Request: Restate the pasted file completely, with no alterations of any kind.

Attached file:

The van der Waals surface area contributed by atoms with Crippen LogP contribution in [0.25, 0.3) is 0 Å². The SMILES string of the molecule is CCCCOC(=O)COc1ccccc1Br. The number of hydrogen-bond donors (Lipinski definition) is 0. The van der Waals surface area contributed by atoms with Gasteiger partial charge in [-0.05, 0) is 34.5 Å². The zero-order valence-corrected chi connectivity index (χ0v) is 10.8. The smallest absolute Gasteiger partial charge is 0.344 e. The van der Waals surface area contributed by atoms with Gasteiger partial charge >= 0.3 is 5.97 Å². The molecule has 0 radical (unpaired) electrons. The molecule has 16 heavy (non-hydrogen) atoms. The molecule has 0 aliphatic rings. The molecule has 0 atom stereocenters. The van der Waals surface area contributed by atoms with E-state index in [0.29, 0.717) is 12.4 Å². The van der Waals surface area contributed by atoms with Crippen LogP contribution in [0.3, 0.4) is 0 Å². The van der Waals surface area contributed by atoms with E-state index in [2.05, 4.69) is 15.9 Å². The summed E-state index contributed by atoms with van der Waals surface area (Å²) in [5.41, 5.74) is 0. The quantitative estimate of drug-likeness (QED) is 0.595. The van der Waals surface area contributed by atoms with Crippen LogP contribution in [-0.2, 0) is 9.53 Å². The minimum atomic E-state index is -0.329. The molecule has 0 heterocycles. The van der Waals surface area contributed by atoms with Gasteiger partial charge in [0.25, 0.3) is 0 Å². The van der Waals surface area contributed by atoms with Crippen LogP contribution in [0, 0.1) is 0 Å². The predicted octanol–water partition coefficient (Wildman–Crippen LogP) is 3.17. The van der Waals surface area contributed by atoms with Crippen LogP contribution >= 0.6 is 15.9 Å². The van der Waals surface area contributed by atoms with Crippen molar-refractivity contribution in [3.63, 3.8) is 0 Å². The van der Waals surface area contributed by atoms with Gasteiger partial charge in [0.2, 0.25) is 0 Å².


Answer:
The van der Waals surface area contributed by atoms with Crippen LogP contribution in [0.25, 0.3) is 0 Å². The SMILES string of the molecule is CCCCOC(=O)COc1ccccc1Br. The number of hydrogen-bond donors (Lipinski definition) is 0. The van der Waals surface area contributed by atoms with Gasteiger partial charge in [-0.05, 0) is 34.5 Å². The zero-order valence-corrected chi connectivity index (χ0v) is 10.8. The smallest absolute Gasteiger partial charge is 0.344 e. The van der Waals surface area contributed by atoms with Gasteiger partial charge >= 0.3 is 5.97 Å². The molecule has 0 radical (unpaired) electrons. The molecule has 16 heavy (non-hydrogen) atoms. The molecule has 0 aliphatic rings. The molecule has 0 atom stereocenters. The van der Waals surface area contributed by atoms with E-state index in [0.29, 0.717) is 12.4 Å². The van der Waals surface area contributed by atoms with Crippen LogP contribution in [0.3, 0.4) is 0 Å². The van der Waals surface area contributed by atoms with E-state index in [2.05, 4.69) is 15.9 Å². The summed E-state index contributed by atoms with van der Waals surface area (Å²) in [5.41, 5.74) is 0. The quantitative estimate of drug-likeness (QED) is 0.595. The van der Waals surface area contributed by atoms with Crippen LogP contribution in [-0.2, 0) is 9.53 Å². The minimum atomic E-state index is -0.329. The molecule has 0 heterocycles. The van der Waals surface area contributed by atoms with Gasteiger partial charge in [0.25, 0.3) is 0 Å². The van der Waals surface area contributed by atoms with Crippen LogP contribution in [0, 0.1) is 0 Å². The predicted octanol–water partition coefficient (Wildman–Crippen LogP) is 3.17. The van der Waals surface area contributed by atoms with Crippen LogP contribution >= 0.6 is 15.9 Å². The van der Waals surface area contributed by atoms with Crippen molar-refractivity contribution in [3.63, 3.8) is 0 Å². The van der Waals surface area contributed by atoms with Gasteiger partial charge in [0.2, 0.25) is 0 Å².